“Hey, why don’t you call [college] mental health and see who they work with/recommend?”

          And I did. And my current therapist has never implied that the problems I’m having are because I “won’t acknowledge that my (male) co-workers know more than I do.”

          • Brooks said:

            That’s how I ended up with my first excellent therapist as well. Though that was luck rather than cleverness on my part, as I was a student and so that was the obvious thing to do once it became apparent that the handful of sessions with the college counselors wasn’t enough.

            Also it seems that good therapists know other good ones, and if you have a friend with a good one, they may be able to offer useful referrals.

      • Ess in Tee said:

        (Apologies – this has become a bit of a rant)

        I had a psychologist who did the same thing. He pressured me into an appointment I didn’t want (“What time will you come in next?” “Well, I’ll have to think about that….” “WHAT TIME WILL YOU COME IN NEXT”) and, upon getting home, I realized I had just spent a whole bunch of money on an hour of being interrupted, talked down to, and having my intelligence insulted.

        My personal “favourite” bit of the hour was the fact that he bodyshamed me for considering going back on meds. He said, and I quote, “aren’t you worried they might make your chubby?” I tried to ignore this, but he literally kept asking the question over and over until I snapped and told him I was quite happy to buy new pants if it meant improving my mental state. He didn’t seem happy with this.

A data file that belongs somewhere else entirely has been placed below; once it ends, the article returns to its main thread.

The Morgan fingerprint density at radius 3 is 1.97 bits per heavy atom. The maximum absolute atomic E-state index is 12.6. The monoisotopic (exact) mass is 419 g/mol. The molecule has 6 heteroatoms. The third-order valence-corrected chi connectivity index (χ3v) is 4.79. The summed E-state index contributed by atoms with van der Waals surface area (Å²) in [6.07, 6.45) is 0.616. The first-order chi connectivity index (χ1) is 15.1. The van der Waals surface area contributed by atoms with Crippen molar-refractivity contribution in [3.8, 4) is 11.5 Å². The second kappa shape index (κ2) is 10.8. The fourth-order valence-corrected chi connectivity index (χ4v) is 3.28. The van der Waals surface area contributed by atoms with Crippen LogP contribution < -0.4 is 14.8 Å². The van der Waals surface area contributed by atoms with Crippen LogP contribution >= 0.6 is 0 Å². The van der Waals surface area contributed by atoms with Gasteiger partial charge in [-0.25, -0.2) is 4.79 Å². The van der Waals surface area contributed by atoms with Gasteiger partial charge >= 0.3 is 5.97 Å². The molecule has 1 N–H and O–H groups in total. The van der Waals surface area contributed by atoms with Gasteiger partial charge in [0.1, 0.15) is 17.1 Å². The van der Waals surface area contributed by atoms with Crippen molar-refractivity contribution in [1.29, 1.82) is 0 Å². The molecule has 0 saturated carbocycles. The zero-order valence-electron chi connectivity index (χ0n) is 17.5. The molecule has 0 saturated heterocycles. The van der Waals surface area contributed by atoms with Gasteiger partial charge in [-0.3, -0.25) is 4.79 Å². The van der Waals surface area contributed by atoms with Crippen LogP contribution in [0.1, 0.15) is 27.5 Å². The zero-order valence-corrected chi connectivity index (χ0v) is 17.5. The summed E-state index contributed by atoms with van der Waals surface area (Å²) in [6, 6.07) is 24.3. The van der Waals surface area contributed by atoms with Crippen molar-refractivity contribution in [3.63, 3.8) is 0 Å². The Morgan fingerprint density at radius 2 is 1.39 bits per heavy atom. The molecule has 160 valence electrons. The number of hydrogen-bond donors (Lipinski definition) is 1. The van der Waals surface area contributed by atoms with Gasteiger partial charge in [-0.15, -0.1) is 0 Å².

Upon getting home, and telling my partner how awful going to him has made me feel, I sent him an email canceling my unwanted appointment telling him I was going to go with someone else. He emailed me and told me he could set me up with one of his colleagues. I declined, saying I would prefer to talk to a counselor. He emailed me again to tell me he thought I needed meds (indeed, he began pushing them on me not fifteen minutes into the session, despite his horror at the idea of me becoming OH NOOO! “chubby”), and that . Annoyed with this, I sent an angry email telling him that my future treatment was none of his concern and that I would not be using any service he suggested. He then called me at my home and laid into me in the most passive aggressive, shitty way possible. I had him on speakerphone and my partner was furious. Finally I cut the guy off and told him that the reason I would not be going to him was that he was unprofessional and overbearing and I did not want anything to do with him. And then I hung up. Cue ANOTHER email from him saying I was in denial about being depressed (despite seeing him because I know I have depression) and that I needed his services. I sent one last email telling him never to contact me again.